New municipal plan pushes fewer governing bodies

Local Government Minister Bruce Fitch outlined a comprehensive municipal reform plan on Tuesday.

Local Government Minister Bruce Fitch is outlining a new strategy for governance reform that is designed to lead to fewer governing bodies and encourage an end to municipal feuding.

Fitch announced the comprehensive package of changes at a news conference in Boiestown on Tuesday morning.

The local governance minister said the existing structure of 101 municipalities, four rural communities and 266 local services districts is no longer sustainable.

"While some communities are growing and prospering, many face challenges that make it difficult to provide or pay for basic services such as policing, recreational services and emergency measures planning, or to manage day-to-day operations and plan for the future," the government report said.

"For communities with smaller populations, it can be difficult to attract people who are willing to serve on a council, have the expertise to administer services, or who are needed as part of a volunteer service, such as firefighting. Fewer people also means lower property tax revenue to pay for the costs of services."

Of the 371 different governing bodies in the province, 83 per cent of them have a population of fewer than 2,000 people. There are more than 250,000 people without a local government.

The provincial government’s report said the existing system does not encourage "locally-led solutions."

Fitch outlined a series of changes that the provincial government believes will encourage communities to merge.

The Progressive Conservatives have repeatedly said they will not force municipal amalgamations.

The report calls for a "fair and effective property taxation system," a new cost-sharing model for RCMP services and a new policy that will outline local responsibility for roads.

New Brunswick’s declining population is putting a strain on all levels of government. But Fitch pointed out that local governments are facing a particular challenge.

He said that 58 per cent of New Brunswick’s communities have a property tax base of less than $50 million so in order to raise $50,000 they would need to increase local property taxes by 10 cents per $100 of assessed property value. Fitch pointed out that a fire truck can cost more than $250,000.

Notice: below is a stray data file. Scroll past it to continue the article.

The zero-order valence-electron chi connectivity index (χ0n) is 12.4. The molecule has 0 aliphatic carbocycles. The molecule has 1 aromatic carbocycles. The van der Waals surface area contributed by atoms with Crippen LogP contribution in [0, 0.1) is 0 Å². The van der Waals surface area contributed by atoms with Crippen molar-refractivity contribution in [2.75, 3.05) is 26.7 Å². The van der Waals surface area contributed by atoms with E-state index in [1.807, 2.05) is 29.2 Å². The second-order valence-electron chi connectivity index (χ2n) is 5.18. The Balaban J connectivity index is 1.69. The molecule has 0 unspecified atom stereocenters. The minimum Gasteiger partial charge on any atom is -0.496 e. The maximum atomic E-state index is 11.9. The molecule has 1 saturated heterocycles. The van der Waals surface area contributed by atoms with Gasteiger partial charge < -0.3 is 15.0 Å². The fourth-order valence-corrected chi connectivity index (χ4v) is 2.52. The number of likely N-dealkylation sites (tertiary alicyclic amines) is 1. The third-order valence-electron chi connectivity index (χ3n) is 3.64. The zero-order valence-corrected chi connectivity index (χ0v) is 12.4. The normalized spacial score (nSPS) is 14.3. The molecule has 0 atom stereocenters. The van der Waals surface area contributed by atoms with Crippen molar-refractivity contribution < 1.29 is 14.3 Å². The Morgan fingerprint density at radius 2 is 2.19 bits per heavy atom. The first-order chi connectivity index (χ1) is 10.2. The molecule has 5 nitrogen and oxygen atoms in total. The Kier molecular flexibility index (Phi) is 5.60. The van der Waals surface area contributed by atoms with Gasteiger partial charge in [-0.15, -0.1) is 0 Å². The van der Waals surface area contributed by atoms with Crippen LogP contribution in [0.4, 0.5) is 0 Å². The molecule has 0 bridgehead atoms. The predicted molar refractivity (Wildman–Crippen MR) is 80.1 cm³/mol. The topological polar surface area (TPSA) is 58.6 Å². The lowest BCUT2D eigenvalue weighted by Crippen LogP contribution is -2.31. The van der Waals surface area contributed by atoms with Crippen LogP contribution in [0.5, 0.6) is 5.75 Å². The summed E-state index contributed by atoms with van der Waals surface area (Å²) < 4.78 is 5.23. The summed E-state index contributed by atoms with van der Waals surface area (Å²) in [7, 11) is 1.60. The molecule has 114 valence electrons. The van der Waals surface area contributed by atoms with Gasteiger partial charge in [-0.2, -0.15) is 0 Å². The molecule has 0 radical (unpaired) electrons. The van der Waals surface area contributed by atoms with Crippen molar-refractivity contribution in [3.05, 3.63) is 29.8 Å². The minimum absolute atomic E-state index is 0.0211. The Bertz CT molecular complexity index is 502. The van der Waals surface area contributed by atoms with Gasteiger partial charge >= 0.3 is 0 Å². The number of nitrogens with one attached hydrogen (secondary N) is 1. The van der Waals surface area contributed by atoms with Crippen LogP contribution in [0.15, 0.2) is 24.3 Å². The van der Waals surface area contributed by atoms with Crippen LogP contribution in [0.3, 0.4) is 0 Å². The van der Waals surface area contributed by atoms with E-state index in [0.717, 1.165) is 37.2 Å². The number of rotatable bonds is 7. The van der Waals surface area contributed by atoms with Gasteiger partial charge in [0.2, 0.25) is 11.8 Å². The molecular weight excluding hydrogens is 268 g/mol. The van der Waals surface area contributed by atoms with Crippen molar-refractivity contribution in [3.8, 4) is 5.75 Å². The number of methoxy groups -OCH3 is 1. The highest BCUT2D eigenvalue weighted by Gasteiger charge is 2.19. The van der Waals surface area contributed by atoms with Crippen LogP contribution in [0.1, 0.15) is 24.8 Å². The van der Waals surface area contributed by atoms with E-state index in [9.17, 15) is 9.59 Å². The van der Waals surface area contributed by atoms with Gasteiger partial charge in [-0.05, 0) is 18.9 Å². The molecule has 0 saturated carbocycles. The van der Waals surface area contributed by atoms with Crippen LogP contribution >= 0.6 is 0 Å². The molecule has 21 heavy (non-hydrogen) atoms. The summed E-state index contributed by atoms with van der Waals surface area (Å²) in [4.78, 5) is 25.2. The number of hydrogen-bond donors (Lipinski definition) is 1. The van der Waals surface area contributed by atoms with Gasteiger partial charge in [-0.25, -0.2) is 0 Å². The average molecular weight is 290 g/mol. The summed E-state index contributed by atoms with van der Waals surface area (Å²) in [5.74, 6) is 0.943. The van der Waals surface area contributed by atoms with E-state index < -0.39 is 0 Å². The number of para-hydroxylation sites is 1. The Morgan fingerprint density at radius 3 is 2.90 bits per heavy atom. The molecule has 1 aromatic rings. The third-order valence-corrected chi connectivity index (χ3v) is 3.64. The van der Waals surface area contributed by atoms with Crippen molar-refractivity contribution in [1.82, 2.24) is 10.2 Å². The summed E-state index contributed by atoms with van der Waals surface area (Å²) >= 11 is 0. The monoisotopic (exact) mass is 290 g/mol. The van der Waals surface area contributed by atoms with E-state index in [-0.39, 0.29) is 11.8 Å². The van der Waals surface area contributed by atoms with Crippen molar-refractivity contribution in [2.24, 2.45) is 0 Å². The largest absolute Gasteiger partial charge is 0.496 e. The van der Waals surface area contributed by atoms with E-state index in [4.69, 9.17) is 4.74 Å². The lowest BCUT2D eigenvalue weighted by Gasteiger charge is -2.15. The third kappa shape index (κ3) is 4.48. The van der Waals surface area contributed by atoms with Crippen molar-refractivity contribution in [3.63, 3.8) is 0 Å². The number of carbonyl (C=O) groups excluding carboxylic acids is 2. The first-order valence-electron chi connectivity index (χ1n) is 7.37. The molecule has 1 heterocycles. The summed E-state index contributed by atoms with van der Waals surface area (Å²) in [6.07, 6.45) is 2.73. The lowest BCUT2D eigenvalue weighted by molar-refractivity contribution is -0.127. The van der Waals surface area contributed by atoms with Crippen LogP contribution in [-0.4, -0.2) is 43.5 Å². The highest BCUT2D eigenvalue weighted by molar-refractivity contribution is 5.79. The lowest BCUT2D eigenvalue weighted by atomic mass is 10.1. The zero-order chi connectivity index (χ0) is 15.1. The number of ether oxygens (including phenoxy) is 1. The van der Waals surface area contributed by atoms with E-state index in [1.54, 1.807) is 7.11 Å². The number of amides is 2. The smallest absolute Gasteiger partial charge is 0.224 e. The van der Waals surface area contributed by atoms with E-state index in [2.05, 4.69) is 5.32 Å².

Latest report

This is the latest report to detail the challenges of the province’s complex system of local governance.

Jean-Guy Finn, a former senior New Brunswick civil servant, issued a report in December 2009 that called for the number of governing bodies slashed to 53.

That report was shelved by former premier Shawn Graham’s Liberal government. The Liberals said the plan would cost too much money to implement.

Premier David Alward committed to municipal governance reform during the provincial election and then reiterated that promise in January.

Fitch, who is the former mayor of Riverview, toured the province earlier in 2011 to get a better understanding of what reforms municipalities and local organizations would like to see included in his new policy.

New regional service districts

The Fitch plan is outlining the move to improve the collaboration of communities in planning and delivering local services.

There will be 12 multi-purpose regional service commissions created by January 2013.

The commissions will have oversight for:

  • Regional planning
  • Local planning in local service districts
  • Solid waste management
  • Regional policing collaboration
  • Regional emergency measures planning
  • Regional sport, recreational and cultural planning

The board that will oversee the commissions will be made up of members from municipalities, rural communities and local service districts.

The government document says these commissions will not be another tier of government and instead they are simply service delivery agents.

The intention is to reduce duplication of services and improve collaboration between communities.